Jacob and I sat next to each other on the plane. We were riding on Southwest airlines which does not have assigned seating. Our group of four had been some of the last to register for seating, so there were slim pickings for seats. Mom and Brian each chose a middle seat in between strangers. Jacob and I held on to hope that we would be able to sit together and lady luck was with us! We sat in the very back row. A larger woman had taken the window seat which was fine because neither of us cared to stare morosely out the window during the flight. Jacob graciously took the middle seat and I got the aisle seat. Score for me!! Our loud, boisterous conversation prior to take off surely made her regret not sitting in between two other people who might have been quiet so she could sleep during her flight. We should have offered her the chance to change seats with mom or Brian.
Jacob and I are always loud when we are together. It’s our go-to volume. Jacob has some hearing loss from his many ear issues and surgeries from when he was a kid. He compensates by getting louder. I am just loud. Together, we are obnoxiously loud. Mom and Brian find our volume charming.
Anyway, Jacob and I sat together on the plane ride out and, as it was early morning for me and the end of a long night for him, we talked loudly and carried on an obnoxious conversation. I threatened to talk to Jacob throughout the duration of the flight and he threatened to tell me about his activities of the previous night and the woman who stole the window seat from Mom (it’s pure theft now in my mind) pursed her lips and closed her eyes. I’m sure she was just tired. At one point, Jacob told me he wanted some of whatever I was on. I felt that was an invitation to talk about my Paleo diet. I was wrong.
The plane eventually started its engines and rolled to the runway. We took off quickly and our ears popped with the pressure changes. Up and up the plane rose through the gray sky until we broke through the low lying clouds. We emerged on top of the clouds and looked down on an endless field of huge, white, cotton ball clouds, full of hills and valleys, glens and dales, all with subtly varying shades of white and gray. (That’s the technical term: cotton ball clouds. You’re welcome.)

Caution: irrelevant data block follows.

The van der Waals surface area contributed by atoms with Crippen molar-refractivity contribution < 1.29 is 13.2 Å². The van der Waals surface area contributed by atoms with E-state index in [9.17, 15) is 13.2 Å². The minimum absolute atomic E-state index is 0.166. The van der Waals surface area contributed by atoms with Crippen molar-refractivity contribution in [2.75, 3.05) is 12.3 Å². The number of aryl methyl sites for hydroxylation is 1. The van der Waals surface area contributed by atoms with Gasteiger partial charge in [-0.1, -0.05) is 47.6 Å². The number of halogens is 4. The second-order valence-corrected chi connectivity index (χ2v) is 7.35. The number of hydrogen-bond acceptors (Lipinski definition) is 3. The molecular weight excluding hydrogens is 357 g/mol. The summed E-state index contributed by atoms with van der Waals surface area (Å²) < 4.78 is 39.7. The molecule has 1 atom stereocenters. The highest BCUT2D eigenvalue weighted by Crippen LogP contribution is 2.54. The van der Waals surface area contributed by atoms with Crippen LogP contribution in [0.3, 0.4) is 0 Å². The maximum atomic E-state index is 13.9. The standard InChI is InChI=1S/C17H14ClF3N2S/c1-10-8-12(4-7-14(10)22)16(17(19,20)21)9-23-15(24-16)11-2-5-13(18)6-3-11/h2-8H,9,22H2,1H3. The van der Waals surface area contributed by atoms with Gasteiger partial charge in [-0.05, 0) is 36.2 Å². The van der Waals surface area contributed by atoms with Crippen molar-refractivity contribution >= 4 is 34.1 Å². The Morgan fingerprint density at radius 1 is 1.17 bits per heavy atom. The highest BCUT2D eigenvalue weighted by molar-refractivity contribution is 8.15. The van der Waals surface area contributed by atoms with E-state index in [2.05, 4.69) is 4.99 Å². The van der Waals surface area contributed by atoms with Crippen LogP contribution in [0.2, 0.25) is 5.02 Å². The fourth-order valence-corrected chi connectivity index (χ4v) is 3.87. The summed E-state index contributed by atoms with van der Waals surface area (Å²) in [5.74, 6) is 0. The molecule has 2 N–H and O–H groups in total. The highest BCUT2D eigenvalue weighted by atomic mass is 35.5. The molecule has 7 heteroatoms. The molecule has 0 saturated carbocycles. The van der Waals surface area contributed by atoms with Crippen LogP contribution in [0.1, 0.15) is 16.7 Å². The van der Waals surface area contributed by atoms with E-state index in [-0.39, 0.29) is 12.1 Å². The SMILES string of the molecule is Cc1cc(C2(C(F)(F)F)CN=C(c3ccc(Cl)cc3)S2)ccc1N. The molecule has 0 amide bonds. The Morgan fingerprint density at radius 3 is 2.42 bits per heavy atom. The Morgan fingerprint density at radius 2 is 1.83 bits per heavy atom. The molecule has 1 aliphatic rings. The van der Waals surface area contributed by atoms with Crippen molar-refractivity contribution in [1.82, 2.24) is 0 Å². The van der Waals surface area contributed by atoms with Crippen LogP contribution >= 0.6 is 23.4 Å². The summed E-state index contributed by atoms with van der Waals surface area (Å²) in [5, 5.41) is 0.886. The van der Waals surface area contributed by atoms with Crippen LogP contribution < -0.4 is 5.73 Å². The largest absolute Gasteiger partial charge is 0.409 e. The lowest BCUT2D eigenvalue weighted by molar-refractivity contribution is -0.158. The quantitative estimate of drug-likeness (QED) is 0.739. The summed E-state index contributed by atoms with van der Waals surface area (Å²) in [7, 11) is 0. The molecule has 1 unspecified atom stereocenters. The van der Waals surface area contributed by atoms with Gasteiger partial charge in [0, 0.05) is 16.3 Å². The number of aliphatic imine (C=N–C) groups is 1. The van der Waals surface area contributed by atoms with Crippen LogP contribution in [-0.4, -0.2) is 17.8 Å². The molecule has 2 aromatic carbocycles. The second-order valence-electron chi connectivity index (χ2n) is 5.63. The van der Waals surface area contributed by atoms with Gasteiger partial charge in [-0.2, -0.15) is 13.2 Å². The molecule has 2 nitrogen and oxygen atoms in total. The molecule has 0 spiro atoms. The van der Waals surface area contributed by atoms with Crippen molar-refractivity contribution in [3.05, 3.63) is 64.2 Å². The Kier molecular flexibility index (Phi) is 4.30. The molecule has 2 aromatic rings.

Jacob closed his eyes and tried to sleep. The window thief’s expression softened. I got out my pen, eager to write, hoping for inspiration.
The first of our many flights was extremely turbulent and Jacob wasn’t able to sleep quite like he wanted. Every time his eyes opened, I started talking to him. I took his open eyes as an invitation for more conversation. How could I be wrong in that assumption? The woman in the window seat also wasn’t able to sleep, but she gave up the scowl as a look that sour apparently took too much effort.
The waters I ordered for both Jacob and myself, both of which I intended to drink, arrived with the first major wave of turbulence. I had expected bottles of water. We got two open cups. I drank mine as quickly as possible while Jacob juggled his, trying to keep the water in the glass instead of himself through the turbulence. He acted as if the water was going to melt his skin, so I took it from him and started drinking.
The turbulence stopped and Jacob drifted back off to sleep. I went back to my writing until the next round of turbulence and my next opportunity to talk to my wakeful brother.
By the time we landed in Birmingham, Jacob’s eyes were rolling and he was having difficulty focusing on my face, but he said very clearly to me, “I don’t want you to sit next to me on the next flight. You’re too loud.”